Why sparks are flying ahead of Obama's India trip
With just days to go before United States President Barack Obama arrives in India, a major controversy has erupted over American terror suspect David Coleman Headley, who had allegedly surveyed locations in Mumbai that were targeted by the 10 Lashkar-e-Tayiba terrorists on November 26, 2008.
Sources in the Intelligence Bureau say that the US claim that specific information was given to Indian authorities regarding Headley is completely false.
IB sources told rediff.com that general alerts had started to trickle in from the US since 2005 regarding a possible attack on Mumbai.
We keep receiving such alerts from all quarters and even from our own intelligence, but the claim by the US that they had specifically warned us about Headley is completely false, sources said.
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Image: Video grabs of Headley from CNN
US intelligence never mentioned Headley in alerts
There were four warnings regarding the Mumbai attack in the past five years, but none of the alerts made any mention about an operative called Headley.
Headley had made nine visits to India as an American national. US intelligence agencies were well aware about his activities and knew that he was carrying out such an operation.
However, despite this there was no specific intelligence shared regarding him, IB sources claim.
The IB also claims that all alerts from US mentioned about Mumbai being targeted. One of the alerts also made it clear that Pakistan-based groups may target high profile targets.
We had gathered intelligence, including the one from the US, and issued an alert in 2008 regarding the same.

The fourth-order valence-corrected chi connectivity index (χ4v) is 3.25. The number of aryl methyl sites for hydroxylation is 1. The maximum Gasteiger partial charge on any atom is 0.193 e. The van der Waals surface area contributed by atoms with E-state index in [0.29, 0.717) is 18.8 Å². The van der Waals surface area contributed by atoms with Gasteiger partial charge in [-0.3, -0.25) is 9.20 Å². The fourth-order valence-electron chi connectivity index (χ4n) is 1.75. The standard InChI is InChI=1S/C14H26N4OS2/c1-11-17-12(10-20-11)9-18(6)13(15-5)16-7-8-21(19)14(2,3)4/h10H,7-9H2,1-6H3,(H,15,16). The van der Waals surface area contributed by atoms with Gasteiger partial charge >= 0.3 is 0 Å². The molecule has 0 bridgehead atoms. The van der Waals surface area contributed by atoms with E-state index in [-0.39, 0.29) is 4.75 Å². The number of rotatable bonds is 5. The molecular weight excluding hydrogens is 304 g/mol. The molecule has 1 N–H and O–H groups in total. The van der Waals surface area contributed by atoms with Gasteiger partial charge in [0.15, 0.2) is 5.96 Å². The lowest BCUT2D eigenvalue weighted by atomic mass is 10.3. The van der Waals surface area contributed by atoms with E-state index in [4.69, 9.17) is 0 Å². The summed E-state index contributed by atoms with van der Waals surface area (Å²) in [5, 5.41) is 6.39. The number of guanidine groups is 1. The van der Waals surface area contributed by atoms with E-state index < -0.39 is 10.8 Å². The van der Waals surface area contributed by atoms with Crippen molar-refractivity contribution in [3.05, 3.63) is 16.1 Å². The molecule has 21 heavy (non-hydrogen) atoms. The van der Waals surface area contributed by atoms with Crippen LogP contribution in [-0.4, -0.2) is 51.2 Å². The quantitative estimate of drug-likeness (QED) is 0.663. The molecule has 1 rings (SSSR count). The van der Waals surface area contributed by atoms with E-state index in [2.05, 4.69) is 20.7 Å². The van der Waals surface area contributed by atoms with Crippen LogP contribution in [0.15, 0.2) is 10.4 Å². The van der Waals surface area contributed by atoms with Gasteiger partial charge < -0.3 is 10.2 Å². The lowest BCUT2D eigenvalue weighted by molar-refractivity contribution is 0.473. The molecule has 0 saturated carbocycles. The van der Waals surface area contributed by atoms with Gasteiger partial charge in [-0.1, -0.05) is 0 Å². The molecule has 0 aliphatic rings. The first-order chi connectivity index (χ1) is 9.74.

The rogue FBI agent probably knew too much
The IB alert issued in 2008 did speak of an attack on the Taj Mahal and Oberoi hotels. However, all alerts were silent about an attack on the Nariman House since there was never any specific intelligence regarding this.
The IB also goes on to add that Headley was a Federal Bureau of Intelligence agent who had turned rogue and hence despite knowing fully about his activities they decided to keep this aspect under wraps.
The US knew much more than they shared by regarding Headley. He probably knew too much, sources say.
Headley's arrest and his subsequent interrogation by Indian agencies is proof of the fact that the S never wanted India to have proper access to Headley.
Why Indian attemps to grill Headley failed
The first time around when Indian agencies tried to interrogate Headley, it was a sheer disaster as they had quoted technical issues before the court that prevented the interrogation from happening.
The second time around there was no exclusive time granted to the Indian agencies with FBI sleuths being present at all times during the interrogation.
In addition, there were several guidelines to interrogate Headley and the Indian team, which spent six days in the US came back with information that they already had.
The interrogation was more of a question and answer exercise under the supervision of the US agencies, sources pointed out.
It becomes very hard to build a case under such a circumstance and there is also this fact that our team was not allowed to videograph or record an audio of the interrogation, IB sources pointed out.